is YCbCr (ie, a standard color JPEG), resulting in  a  grayscale
	      JPEG  file.  The luminance channel is preserved exactly, so this
	      is a better method of reducing to grayscale than	decompression,
	      conversion,  and	recompression.	 This  switch  is particularly
	      handy for	 fixing	 a  monochrome	picture	 that  was  mistakenly
	      encoded  as  a  color  JPEG.  (In such a case, the space savings
	      from getting rid of the  near-empty  chroma  channels  won't  be
	      large;  but  the	decoding time for a grayscale JPEG is substan‐
	      tially less than that for a color JPEG.)

       -scale M/N
	      Scale the output image by a factor M/N.

	      Currently supported scale factors are M/N with all M from	 1  to
	      16,  where  N  is	 the  source DCT size, which is 8 for baseline
	      JPEG.  If the /N part is	omitted,  then	M  specifies  the  DCT
	      scaled size to be applied on the given input.  For baseline JPEG
	      this is equivalent to M/8 scaling, since the source DCT size for
	      baseline	JPEG  is  8.   Caution:	 An implementation of the JPEG
	      SmartScale extension is required for this	 feature.   SmartScale
	      enabled  JPEG  is	 not  yet widely implemented, so many decoders
	      will be unable to view a SmartScale extended JPEG file at all.

       jpegtran also recognizes these switches that control what  to  do  with
       "extra" markers, such as comment blocks:

       -copy none
	      Copy no extra markers from source file.  This setting suppresses
	      all comments and other excess  baggage  present  in  the	source

       -copy comments
	      Copy  only  comment  markers.  This setting copies comments from
	      the source file, but discards any other inessential  (for	 image
	      display) data.

       -copy all
	      Copy  all	 extra	markers.  This setting preserves miscellaneous
	      markers found in the source file, such as JFIF thumbnails,  Exif
	      data, and Photoshop settings.  In some files these extra markers
	      can be sizable.  See 'EXIF FILES' for special tratement of  EXIF

       -copy exif
	      This  setting  preserves the EXIF marker, commonly found in JPEG
	      files produced by digital cameras, in addition  to  any  comment
	      markers.	 If  there is an EXIF marker it is copied and the JFIF
	      marker (incompatible with EXIF) is omitted. If there is no  EXIF
	      marker  a	 JFIF  one  is emitted as usual.  See 'EXIF FILES' for
	      special tratement of EXIF markers.

	      The default behavior is -copy comments.  (Note: in IJG  releases
	      v6 and v6a, jpegtran always did the equivalent of -copy none.)

       Additional switches recognized by jpegtran are:

       -maxmemory N
	      Set  limit  for  amount  of  memory  to  use in processing large
	      images.  Value is in thousands of bytes, or millions of bytes if
	      "M"  is  attached	 to  the number.  For example, -max 4m selects
	      4000000 bytes.  If more space is needed, temporary files will be

       -outfile name
	      Send output image to the named file, not to standard output.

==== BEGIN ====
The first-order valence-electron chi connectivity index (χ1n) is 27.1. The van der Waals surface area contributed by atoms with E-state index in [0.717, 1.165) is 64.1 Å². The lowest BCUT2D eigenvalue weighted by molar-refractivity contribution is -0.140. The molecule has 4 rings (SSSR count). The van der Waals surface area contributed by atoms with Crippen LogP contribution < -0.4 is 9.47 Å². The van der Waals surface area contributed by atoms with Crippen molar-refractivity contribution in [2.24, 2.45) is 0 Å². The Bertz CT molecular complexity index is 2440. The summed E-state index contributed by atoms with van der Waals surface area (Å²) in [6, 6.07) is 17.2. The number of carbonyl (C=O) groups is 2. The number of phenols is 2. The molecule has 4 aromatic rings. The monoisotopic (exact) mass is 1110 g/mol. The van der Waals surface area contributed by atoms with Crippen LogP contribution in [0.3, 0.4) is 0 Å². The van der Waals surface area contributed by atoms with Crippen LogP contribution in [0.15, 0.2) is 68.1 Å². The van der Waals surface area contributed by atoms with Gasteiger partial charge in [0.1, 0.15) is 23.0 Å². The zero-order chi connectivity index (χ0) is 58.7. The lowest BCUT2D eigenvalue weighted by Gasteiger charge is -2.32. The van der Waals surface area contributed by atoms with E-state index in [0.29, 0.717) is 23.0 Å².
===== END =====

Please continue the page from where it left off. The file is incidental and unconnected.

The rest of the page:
Enable  debug printout.  More -v's give more output.  Also, ver‐
	      sion information is printed at startup.

       -debug Same as -verbose.

       The EXIF variety of JPEG files, which are  often	 produced  by  digital
       cameras,	 are  recognized  by jpegtran as EXIF files (i.e. not as JFIF,
       the usual variety of JPEG files). If the input file  is	recognized  as
       EXIF  (i.e.,  there  is	an  EXIF marker and no JFIF marker) the '-copy
       exif' option is automatically turned on	if  '-copy  comments',	or  no
       '-copy'	option,	 was specified. Thus, unless '-copy none' is specified
       an EXIF file is kept as EXIF and not converted to JFIF.

       If a geometrical transformation is applied  (e.g.,  rotate,  transpose)
       the EXIF width and height fields are set to the width and height of the
       output image. Furthermore, the orientation field is reset to one, mean‐
       ing tha the orientation of the output image is upright (i.e. normal).

       Note  that an explicitely given '-copy exif' option will output an EXIF
       file if the input is an EXIF file that was saved as JFIF, and that  the
       EXIF marker is still present. This option is useful for recovering EXIF
       files that where converted to JFIF by a non EXIF-aware  software.  Note
       however,	 that  the  data in the EXIF marker is not validated, unless a
       geometrical transformation is applied.

       This example converts a baseline JPEG file to progressive form:

	      jpegtran -progressive foo.jpg > fooprog.jpg

       This example rotates an image  90  degrees  clockwise,  discarding  any
       unrotatable edge pixels:

	      jpegtran -rot 90 -trim foo.jpg > foo90.jpg

	      If  this	environment  variable is set, its value is the default
	      memory limit.  The value	is  specified  as  described  for  the
	      -maxmemory  switch.   JPEGMEM overrides the default value speci‐
	      fied when the program was compiled, and itself is overridden  by
	      an explicit -maxmemory.

       cjpeg(1), djpeg(1), rdjpgcom(1), wrjpgcom(1)
       Wallace,	 Gregory  K.   "The  JPEG Still Picture Compression Standard",
       Communications of the ACM, April 1991 (vol. 34, no. 4), pp. 30-44.

       Independent JPEG Group

       The transform options can't transform odd-size images  perfectly.   Use
       -trim or -perfect if you don't like the results.

       The  entire  image is read into memory and then written out again, even
       in cases where this isn't really necessary.  Expect swapping  on	 large
       images, especially when using the more complex transform options.

			       28 December 2009			   JPEGTRAN(1)